Thursday, April 6, 2017

How to Start Hand-Loading Ammo

Let’s get Started

1. Why hand-loading makes “Cents”.

2. What will it cost to get started?

3. Do I need a separate room for this?

4. Secrets for Success & Safety

5. Ok, I have everything.. Let’s start

6. Additional reading & web links

7. Tracking Load Data & Results

                                                                                                        8. Definitions & Pictures

Why Hand-Loading Makes “Cents”

§Ammunition availability can vary greatly, and often the price is hiked up beyond affordability when you do find it

§My ammunition is not common and I can’t find it anywhere

§At this price, who can afford to shoot more than a couple times a year

§With very few exceptions, you can shoot two times as much ammo if you hand-load versus buying factory ammunition. Even cheaper if you mold your own bullets

§I want more choices in my ammunition than what I find available in the stores

§I want to shoot reduced power loads with less recoil

§For Accuracy, Affordability, and Availability



§I’ll make this comparison using the fairly cheap 38 Special, 125gr lead in a quantity of fifty rounds. Some assumptions are made including that you already have paid for your hand-loading tools and that you have shot fifty rounds of factory ammo leaving you with 50 brass cases ready for hand-loading.

§Average factory price of 50 rounds (125gr lead)  $20.00

§Average hand loaded price of 50 rounds (125gr lead)    $9.50
Item Description
Total Cost per Round
Total Cost per Box of Ammo

What Will it Cost to get Started?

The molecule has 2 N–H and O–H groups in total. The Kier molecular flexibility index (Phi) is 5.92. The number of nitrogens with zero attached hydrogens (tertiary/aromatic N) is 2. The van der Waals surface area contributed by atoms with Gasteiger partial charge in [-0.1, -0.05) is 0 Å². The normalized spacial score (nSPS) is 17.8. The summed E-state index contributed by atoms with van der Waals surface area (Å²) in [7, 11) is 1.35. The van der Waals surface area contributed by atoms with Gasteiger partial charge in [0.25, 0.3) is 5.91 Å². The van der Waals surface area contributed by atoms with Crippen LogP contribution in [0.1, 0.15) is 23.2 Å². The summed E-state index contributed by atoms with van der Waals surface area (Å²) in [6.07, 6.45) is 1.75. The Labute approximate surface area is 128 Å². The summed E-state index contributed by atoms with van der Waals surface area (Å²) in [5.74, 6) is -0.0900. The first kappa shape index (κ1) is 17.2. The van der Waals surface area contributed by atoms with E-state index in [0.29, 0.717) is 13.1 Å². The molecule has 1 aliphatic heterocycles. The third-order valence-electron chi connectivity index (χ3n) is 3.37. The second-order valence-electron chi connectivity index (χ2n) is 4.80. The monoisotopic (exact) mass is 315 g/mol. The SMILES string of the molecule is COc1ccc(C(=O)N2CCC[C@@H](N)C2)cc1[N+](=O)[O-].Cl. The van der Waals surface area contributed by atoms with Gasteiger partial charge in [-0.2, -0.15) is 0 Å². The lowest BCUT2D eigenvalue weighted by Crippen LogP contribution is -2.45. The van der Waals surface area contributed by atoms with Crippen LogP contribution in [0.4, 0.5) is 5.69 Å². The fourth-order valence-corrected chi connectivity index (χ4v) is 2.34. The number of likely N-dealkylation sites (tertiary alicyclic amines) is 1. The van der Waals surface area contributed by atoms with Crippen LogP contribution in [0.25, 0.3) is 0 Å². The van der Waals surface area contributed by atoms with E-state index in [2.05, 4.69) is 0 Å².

There are some variability in this equation & you can get started for even less $$ than what I’ll show here however this method that I’m sharing is where most people start & for good reason. The materials I’ll list here will allow you to start & keep hand-loading for years without having to buy the next step up at a later date.

I started hand-loading over forty years ago and have used more expensive equipment through the years however I have gone back to the basics recently and I enjoy it even more now.

I’m going to provide a materials list in this package with average 2017 cost data for each item. You may find these prices vary depending on where you live however you should be able to buy everything online from anywhere within the USA.

What Will it Cost to get Started.. (Non-Recurring Cost)

§Lee Single Stage Press  $37.99
§Hornady Die Set  $41.99
§Lee Hand Primer  $20.99
§Lee Shell Holder set  $34.99
§Lee Primer Shell Holder Set  $15.99
§Lee Chamfer Tool  $4.99
§Lee Primer Pocket Reamer  $4.99       
Powder Scale  $65.99

Total Investment:      $227.92
What Will it Cost to get Started.. (Recurring Cost)
Sample round is 38 Special:
§Brass  (100)  $17.29
§Primers (100)  $3.50
§Powder  (1 Pound)  $22.00 ($1.41/100 rounds)
§Bullets  (100)  $12.99 (Cheaper in bulk)
§Case Lube Spray (1 can)  $8.49   
Total Investment:        $64.27
Do I Need a Separate Room for This?
I’ve always been fortunate enough to have a separate room for my hobby however it isn’t required and many folks heavily involved in hand-loading do this in their Living Room, Kitchen, Dinning Room, Back Porch, etc. Many take their equipment on the road while camping or to the range as well. Think about high humidity & grease & oils as your enemy. On the flip side you wouldn’t want to contaminate food prep surfaces in your kitchen with lube or sprays either. When I spray lube my cases for sizing I do so in the garage or outside and then carry them back into my reloading room.
I started hand-loading literally with a hand-loader, not the typical bench mounted units most think of. This gave me even more flexibility as to where I worked. You can still buy these from Lee for around $37.00. I’ve taken mine with me to the range so I can change & test out new loads on the fly.